The Selling Point for Colleges
Cox says colleges also benefit when students use more thorough selection methods.
Consider, for example, the volume of high school graduates who get accepted to an institution but never show up. “Institutions go through all of the effort of creating a space for someone,” she explains, “and in the months between enrollment and the first day of school, the student becomes distracted and/or loses confidence in the value proposition. That’s a threat to the entire higher education system.”
By introducing scientific modeling to the selection process, Cox says vibeffect digs down into the individual motivations and behaviors of prospective students, helping them better grasp the “potential to thrive and start their higher education experience from a position of strength and the actual probability of thriving.” That, she adds, increases the probability of a positive match between an individual student and a specific campus. “Our goal is to have more students thriving and graduating and we will allow the higher education system to hold us accountable to that [mission],” Cox says.
So far, Cox says colleges and universities have responded positively to her company’s use of algorithms and scientific modeling to help students make better choices. Now, working with Zenith Education Group, vibeffect is “looking to prove that there’s a return on investment (ROI) in this for the university,” says Cox, “by getting as much data and as many examples of student success from different kinds of universities (i.e., career colleges, community colleges, online hybrid colleges).”
The company has rolled out a number of pilot projects and is looking at key measures like how many students showed up for the first day of school and how many returned for a second term more engaged (versus a control group). “Once we have the results (in February or March 2016),” Cox continues, “we’ll create a sustainable model for universities.”
Across the Education Continuum…and beyond SATs
Another company making inroads in the college and career-planning arena is Hobsons, the Arlington, Va.-based developer of Naviance. Dan Obregon, vice president of marketing, says the company takes a “holistic approach to college planning that incorporates self-awareness (on the student’s part) and then aligns that with academic plans.” At the Naviance platform’s core is the “College Power Score,” which Obregon says “helps students plan which courses they want to take in middle and high school.”
Then, based on the rigor of that course plan, the platform makes recommendations like, “Hey, it looks like you’re on track to go to a highly-selective college or university,” or, “Based on your course record, it looks like you have a fair shot at a selective college but if you step it up in a couple of key areas to increase your academic rigor you’ll be on a path to a more selective institution, if so desired.”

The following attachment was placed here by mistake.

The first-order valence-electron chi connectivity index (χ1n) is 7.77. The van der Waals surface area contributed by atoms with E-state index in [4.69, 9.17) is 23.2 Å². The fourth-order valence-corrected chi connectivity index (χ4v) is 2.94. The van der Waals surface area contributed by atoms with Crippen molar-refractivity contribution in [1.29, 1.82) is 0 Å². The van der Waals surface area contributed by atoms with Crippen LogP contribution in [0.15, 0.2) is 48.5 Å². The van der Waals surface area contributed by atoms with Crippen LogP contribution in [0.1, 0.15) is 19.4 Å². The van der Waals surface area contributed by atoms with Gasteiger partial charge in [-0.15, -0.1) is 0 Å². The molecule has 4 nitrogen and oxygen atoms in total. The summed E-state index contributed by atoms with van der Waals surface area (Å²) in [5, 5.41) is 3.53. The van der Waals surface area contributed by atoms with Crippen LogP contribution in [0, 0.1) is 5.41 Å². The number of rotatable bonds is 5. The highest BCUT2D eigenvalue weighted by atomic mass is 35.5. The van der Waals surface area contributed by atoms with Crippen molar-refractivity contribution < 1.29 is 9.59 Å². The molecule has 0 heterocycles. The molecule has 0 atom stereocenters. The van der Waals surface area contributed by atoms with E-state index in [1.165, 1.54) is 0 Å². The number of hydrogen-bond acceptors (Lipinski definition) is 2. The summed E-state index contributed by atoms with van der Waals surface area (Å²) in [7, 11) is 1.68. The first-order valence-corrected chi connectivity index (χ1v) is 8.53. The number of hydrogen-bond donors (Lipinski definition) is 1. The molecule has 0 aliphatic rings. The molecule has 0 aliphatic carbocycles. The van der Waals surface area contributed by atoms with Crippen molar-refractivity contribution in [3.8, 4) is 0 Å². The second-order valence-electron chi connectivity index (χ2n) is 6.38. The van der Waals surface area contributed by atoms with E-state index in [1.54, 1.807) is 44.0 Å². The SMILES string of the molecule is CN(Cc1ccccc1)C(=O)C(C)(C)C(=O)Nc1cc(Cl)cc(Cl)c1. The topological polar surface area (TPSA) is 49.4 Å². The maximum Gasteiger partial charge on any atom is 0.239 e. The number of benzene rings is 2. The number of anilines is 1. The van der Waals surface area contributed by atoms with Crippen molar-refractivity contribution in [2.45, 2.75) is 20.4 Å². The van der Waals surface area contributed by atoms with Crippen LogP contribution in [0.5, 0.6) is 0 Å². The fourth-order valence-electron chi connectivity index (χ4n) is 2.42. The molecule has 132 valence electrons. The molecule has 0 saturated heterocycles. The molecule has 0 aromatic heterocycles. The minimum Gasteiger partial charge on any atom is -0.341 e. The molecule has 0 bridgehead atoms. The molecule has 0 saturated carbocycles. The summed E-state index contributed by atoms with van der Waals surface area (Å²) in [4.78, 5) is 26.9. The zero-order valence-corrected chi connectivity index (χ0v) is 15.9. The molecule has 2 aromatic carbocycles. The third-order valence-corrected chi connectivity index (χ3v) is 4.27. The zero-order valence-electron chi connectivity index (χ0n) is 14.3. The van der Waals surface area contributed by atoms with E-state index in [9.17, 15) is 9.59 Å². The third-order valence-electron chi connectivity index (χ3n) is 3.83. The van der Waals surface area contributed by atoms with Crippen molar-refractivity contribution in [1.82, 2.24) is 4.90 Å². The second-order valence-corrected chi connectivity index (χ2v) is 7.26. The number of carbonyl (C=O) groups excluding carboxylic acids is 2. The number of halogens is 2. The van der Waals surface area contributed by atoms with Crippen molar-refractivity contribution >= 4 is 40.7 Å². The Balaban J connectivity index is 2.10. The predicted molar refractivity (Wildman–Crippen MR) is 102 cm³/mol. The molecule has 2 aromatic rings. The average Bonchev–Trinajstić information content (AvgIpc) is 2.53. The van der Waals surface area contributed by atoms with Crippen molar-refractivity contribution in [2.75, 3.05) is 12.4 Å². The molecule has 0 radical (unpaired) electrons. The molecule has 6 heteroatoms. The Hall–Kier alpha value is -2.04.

Along with offering guidance to individual students, the platform also helps facilitate conversations between pupils and school counselors. “With the high student-to-counselor ratio in many schools, these conversations don’t always happen,” says Obregon. “Using technology, we’ve automated that very manual, paper-based process for schools and districts, giving them early/actionable insights that they can use to handle counselors’ overwhelming caseloads.”
According to Obregon, that dialogue continues right through to the point of college enrollment, where students get advising and academic planning to ensure that they persist and ultimately graduate from college. “We’re viewing this through a continuum that spans not only what students are doing in high school, but also what steps they need to take to be successful in a post-secondary environment,” Obregon says. “Ultimately, it’s about helping students make college decisions based on a variety of factors as opposed to the standard variables like SAT scores and GPAs.”
A Groundbreaking Approach
Hawn sees real potential in a technology platform that goes beyond traditional college selection criteria that can help determine a student’s ability to thrive and succeed at a particular school. “We’re in the career school market – where everything from money to scheduling to life can get in the way,” says Hawn. “The idea that you can use technology to determine what makes one student thrive versus another is pretty groundbreaking.”
Cox says vibeffect is working on several new initiatives, all of them centered on helping students “get into the right place and the right mindset” to succeed in school. “If we can do more of this, and if we can use scientific models to reinforce our efforts – rather than the current, somewhat nebulous system that finds people making this very important decision from a position of weakness,” Cox says, “then we’re achieving our goal.”
Bridget McCrea is an editorial freelancer with eCampus News.